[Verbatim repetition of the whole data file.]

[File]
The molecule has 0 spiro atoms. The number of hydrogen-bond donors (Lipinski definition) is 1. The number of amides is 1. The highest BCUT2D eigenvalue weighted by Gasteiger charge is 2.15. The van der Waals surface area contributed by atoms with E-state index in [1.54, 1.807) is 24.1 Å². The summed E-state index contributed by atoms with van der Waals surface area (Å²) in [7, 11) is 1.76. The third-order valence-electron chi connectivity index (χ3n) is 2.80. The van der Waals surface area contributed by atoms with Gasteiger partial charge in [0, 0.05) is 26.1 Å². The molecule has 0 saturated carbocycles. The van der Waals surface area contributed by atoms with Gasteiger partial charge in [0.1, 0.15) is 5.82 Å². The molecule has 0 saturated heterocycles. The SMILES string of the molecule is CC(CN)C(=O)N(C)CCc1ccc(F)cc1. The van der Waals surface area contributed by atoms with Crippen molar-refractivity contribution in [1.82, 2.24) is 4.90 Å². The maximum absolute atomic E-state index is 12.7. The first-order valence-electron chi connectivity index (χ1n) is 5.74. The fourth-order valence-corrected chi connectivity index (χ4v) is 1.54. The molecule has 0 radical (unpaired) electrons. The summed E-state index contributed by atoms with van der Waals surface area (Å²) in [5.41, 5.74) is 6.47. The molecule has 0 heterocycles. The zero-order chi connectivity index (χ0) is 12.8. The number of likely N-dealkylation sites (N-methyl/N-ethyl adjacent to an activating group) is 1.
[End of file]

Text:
The molecule has 0 spiro atoms. The number of hydrogen-bond donors (Lipinski definition) is 1. The number of amides is 1. The highest BCUT2D eigenvalue weighted by Gasteiger charge is 2.15. The van der Waals surface area contributed by atoms with E-state index in [1.54, 1.807) is 24.1 Å². The summed E-state index contributed by atoms with van der Waals surface area (Å²) in [7, 11) is 1.76. The third-order valence-electron chi connectivity index (χ3n) is 2.80. The van der Waals surface area contributed by atoms with Gasteiger partial charge in [0, 0.05) is 26.1 Å². The molecule has 0 saturated carbocycles. The van der Waals surface area contributed by atoms with Gasteiger partial charge in [0.1, 0.15) is 5.82 Å². The molecule has 0 saturated heterocycles. The SMILES string of the molecule is CC(CN)C(=O)N(C)CCc1ccc(F)cc1. The van der Waals surface area contributed by atoms with Crippen molar-refractivity contribution in [1.82, 2.24) is 4.90 Å². The maximum absolute atomic E-state index is 12.7. The first-order valence-electron chi connectivity index (χ1n) is 5.74. The fourth-order valence-corrected chi connectivity index (χ4v) is 1.54. The molecule has 0 radical (unpaired) electrons. The summed E-state index contributed by atoms with van der Waals surface area (Å²) in [5.41, 5.74) is 6.47. The molecule has 0 heterocycles. The zero-order chi connectivity index (χ0) is 12.8. The number of likely N-dealkylation sites (N-methyl/N-ethyl adjacent to an activating group) is 1.